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Thread: guide for people new to CA and how to kill the art community

  1. #61
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    I don't know, Metal Mario did pretty well.


    I'm so sorry everyone.


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    I don't get why more people don't use their real name on CA. Your art is a brand, and you are the face of it. If you want to be successful it certainly is necessary people know who you are and recognize your name.
    I've always wanted to use my screen name as a studio name because it's easy to remember (at least I hope it is), and I don't want to be confused with the real estate and dentist who also go by my real name. Plus I personally find it easier to associate screen names with styles of art instead of real names. Interspersing your real name with your screen name wouldn't hurt either.

     

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    Quote Originally Posted by otherscape View Post
    I've always wanted to use my screen name as a studio name because it's easy to remember (at least I hope it is), and I don't want to be confused with the real estate and dentist who also go by my real name. Plus I personally find it easier to associate screen names with styles of art instead of real names. Interspersing your real name with your screen name wouldn't hurt either.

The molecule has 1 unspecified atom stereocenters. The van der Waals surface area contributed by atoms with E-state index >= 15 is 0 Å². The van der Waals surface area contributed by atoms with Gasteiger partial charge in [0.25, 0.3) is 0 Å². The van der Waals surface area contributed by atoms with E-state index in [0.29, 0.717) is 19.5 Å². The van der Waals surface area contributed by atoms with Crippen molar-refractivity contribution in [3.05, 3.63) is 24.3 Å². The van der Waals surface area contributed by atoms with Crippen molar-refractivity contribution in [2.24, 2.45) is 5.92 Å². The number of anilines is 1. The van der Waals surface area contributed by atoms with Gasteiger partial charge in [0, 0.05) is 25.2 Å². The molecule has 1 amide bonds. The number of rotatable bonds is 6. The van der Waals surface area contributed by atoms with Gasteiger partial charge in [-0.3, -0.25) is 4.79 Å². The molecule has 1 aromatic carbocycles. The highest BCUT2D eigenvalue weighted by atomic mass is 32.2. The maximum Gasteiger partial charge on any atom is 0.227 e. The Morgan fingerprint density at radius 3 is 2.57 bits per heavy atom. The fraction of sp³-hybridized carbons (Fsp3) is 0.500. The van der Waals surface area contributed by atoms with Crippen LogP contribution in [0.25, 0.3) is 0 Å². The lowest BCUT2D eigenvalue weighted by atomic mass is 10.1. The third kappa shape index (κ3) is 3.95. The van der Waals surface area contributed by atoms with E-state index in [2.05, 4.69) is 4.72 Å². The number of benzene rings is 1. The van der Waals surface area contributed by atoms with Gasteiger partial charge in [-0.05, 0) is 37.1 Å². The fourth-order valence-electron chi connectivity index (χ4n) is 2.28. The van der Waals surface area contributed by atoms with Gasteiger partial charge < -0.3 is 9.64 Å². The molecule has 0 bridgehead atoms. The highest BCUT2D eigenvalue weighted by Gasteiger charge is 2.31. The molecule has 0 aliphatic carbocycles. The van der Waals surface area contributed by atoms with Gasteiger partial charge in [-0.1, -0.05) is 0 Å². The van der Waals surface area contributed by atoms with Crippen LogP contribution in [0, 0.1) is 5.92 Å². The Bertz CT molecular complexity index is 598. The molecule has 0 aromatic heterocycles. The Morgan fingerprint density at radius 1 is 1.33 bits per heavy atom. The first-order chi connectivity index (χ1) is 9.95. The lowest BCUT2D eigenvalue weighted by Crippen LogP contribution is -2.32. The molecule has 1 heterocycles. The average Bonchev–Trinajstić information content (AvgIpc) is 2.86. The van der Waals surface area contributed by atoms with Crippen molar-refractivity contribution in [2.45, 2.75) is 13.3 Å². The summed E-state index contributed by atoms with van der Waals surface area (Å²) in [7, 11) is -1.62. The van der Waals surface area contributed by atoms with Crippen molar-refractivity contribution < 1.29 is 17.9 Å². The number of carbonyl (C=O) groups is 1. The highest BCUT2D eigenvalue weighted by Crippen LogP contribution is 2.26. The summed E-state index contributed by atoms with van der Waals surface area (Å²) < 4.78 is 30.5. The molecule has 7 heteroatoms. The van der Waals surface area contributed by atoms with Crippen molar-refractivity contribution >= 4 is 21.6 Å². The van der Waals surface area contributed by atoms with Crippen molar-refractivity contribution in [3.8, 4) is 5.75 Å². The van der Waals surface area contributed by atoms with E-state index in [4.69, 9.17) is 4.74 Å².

that sounds absolutely logical. you may want to add your artist name in your title.

    I manage about five artists at Ningishzidda Arts and I love them all but I really need to set myself apart from the consortium because of my id-ego-superego.

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    The professionals (or adequately skilled hobbyists) should be the ones critiquing while the noobs learn. When the amateurs get good, they are added to the pool of "experts" who should give out criticisms. This should all be self-regulating as trying to implement some kind of rating system or software solution is difficult. Judge people by their work. Go look at their sketchbooks or whatever threads they have. This is a problem I had with critique-week. Prodding a bunch of people who have little idea what they're doing to just go critique for the sake of increasing post counts is useless. This is what creates hundreds of one-line posts.